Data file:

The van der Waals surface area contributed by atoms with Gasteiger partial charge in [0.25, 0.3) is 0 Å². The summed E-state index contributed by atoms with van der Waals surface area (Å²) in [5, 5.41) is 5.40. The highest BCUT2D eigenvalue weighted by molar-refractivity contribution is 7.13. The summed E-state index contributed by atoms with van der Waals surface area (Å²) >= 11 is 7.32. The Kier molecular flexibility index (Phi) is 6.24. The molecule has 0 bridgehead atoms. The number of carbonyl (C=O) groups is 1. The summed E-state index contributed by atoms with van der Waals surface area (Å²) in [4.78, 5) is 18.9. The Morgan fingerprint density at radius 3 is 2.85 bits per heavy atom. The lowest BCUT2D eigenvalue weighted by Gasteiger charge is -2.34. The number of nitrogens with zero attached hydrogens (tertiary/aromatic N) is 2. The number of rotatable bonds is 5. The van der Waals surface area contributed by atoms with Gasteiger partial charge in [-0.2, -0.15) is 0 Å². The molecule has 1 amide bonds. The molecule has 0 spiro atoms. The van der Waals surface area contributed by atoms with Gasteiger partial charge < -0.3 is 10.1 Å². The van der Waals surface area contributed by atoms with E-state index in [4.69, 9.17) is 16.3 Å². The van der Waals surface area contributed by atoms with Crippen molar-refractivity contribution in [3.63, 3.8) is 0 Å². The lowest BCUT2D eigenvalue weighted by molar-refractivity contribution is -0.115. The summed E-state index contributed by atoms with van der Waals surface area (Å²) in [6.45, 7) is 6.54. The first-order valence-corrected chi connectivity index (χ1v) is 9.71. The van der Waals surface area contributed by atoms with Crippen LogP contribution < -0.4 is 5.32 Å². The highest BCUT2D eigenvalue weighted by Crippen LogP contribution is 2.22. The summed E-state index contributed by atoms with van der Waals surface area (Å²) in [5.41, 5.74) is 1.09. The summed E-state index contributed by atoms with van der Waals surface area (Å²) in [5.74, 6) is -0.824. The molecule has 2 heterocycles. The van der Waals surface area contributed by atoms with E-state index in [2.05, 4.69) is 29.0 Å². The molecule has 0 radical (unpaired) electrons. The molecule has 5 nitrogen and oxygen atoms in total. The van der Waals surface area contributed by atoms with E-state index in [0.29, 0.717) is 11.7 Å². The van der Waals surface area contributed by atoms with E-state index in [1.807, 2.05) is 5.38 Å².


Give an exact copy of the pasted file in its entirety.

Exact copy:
The van der Waals surface area contributed by atoms with Gasteiger partial charge in [0.25, 0.3) is 0 Å². The summed E-state index contributed by atoms with van der Waals surface area (Å²) in [5, 5.41) is 5.40. The highest BCUT2D eigenvalue weighted by molar-refractivity contribution is 7.13. The summed E-state index contributed by atoms with van der Waals surface area (Å²) >= 11 is 7.32. The Kier molecular flexibility index (Phi) is 6.24. The molecule has 0 bridgehead atoms. The number of carbonyl (C=O) groups is 1. The summed E-state index contributed by atoms with van der Waals surface area (Å²) in [4.78, 5) is 18.9. The Morgan fingerprint density at radius 3 is 2.85 bits per heavy atom. The lowest BCUT2D eigenvalue weighted by Gasteiger charge is -2.34. The number of nitrogens with zero attached hydrogens (tertiary/aromatic N) is 2. The number of rotatable bonds is 5. The van der Waals surface area contributed by atoms with Gasteiger partial charge in [-0.2, -0.15) is 0 Å². The molecule has 1 amide bonds. The molecule has 0 spiro atoms. The van der Waals surface area contributed by atoms with Gasteiger partial charge < -0.3 is 10.1 Å². The van der Waals surface area contributed by atoms with E-state index in [4.69, 9.17) is 16.3 Å². The van der Waals surface area contributed by atoms with Crippen molar-refractivity contribution in [3.63, 3.8) is 0 Å². The lowest BCUT2D eigenvalue weighted by molar-refractivity contribution is -0.115. The summed E-state index contributed by atoms with van der Waals surface area (Å²) in [6.45, 7) is 6.54. The first-order valence-corrected chi connectivity index (χ1v) is 9.71. The van der Waals surface area contributed by atoms with Crippen LogP contribution < -0.4 is 5.32 Å². The highest BCUT2D eigenvalue weighted by Crippen LogP contribution is 2.22. The summed E-state index contributed by atoms with van der Waals surface area (Å²) in [5.41, 5.74) is 1.09. The summed E-state index contributed by atoms with van der Waals surface area (Å²) in [5.74, 6) is -0.824. The molecule has 2 heterocycles. The van der Waals surface area contributed by atoms with E-state index in [2.05, 4.69) is 29.0 Å². The molecule has 0 radical (unpaired) electrons. The molecule has 5 nitrogen and oxygen atoms in total. The van der Waals surface area contributed by atoms with E-state index in [0.29, 0.717) is 11.7 Å². The van der Waals surface area contributed by atoms with E-state index in [1.807, 2.05) is 5.38 Å².